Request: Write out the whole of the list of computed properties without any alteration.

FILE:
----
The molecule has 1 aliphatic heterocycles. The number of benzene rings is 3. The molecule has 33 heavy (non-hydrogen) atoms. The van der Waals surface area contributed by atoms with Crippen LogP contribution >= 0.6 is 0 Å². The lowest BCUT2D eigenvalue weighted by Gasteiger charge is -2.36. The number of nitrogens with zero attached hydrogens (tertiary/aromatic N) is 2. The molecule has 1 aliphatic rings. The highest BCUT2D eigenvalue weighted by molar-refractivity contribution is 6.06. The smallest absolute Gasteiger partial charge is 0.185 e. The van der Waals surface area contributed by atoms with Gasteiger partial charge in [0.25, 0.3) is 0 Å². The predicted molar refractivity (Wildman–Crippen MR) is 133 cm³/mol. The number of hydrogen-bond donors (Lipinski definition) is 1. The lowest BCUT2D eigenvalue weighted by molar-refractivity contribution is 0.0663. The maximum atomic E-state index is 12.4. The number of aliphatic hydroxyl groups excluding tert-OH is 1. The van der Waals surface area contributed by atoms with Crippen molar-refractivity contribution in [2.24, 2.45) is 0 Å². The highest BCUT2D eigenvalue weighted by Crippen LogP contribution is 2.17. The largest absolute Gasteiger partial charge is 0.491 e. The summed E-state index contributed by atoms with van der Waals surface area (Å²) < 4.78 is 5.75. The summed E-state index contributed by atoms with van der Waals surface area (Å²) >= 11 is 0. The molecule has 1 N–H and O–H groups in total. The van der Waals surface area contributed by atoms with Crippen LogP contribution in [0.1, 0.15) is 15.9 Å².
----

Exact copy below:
The molecule has 1 aliphatic heterocycles. The number of benzene rings is 3. The molecule has 33 heavy (non-hydrogen) atoms. The van der Waals surface area contributed by atoms with Crippen LogP contribution >= 0.6 is 0 Å². The lowest BCUT2D eigenvalue weighted by Gasteiger charge is -2.36. The number of nitrogens with zero attached hydrogens (tertiary/aromatic N) is 2. The molecule has 1 aliphatic rings. The highest BCUT2D eigenvalue weighted by molar-refractivity contribution is 6.06. The smallest absolute Gasteiger partial charge is 0.185 e. The van der Waals surface area contributed by atoms with Gasteiger partial charge in [0.25, 0.3) is 0 Å². The predicted molar refractivity (Wildman–Crippen MR) is 133 cm³/mol. The number of hydrogen-bond donors (Lipinski definition) is 1. The lowest BCUT2D eigenvalue weighted by molar-refractivity contribution is 0.0663. The maximum atomic E-state index is 12.4. The number of aliphatic hydroxyl groups excluding tert-OH is 1. The van der Waals surface area contributed by atoms with Crippen molar-refractivity contribution in [2.24, 2.45) is 0 Å². The highest BCUT2D eigenvalue weighted by Crippen LogP contribution is 2.17. The largest absolute Gasteiger partial charge is 0.491 e. The summed E-state index contributed by atoms with van der Waals surface area (Å²) < 4.78 is 5.75. The summed E-state index contributed by atoms with van der Waals surface area (Å²) >= 11 is 0. The molecule has 1 N–H and O–H groups in total. The van der Waals surface area contributed by atoms with Crippen LogP contribution in [0.1, 0.15) is 15.9 Å².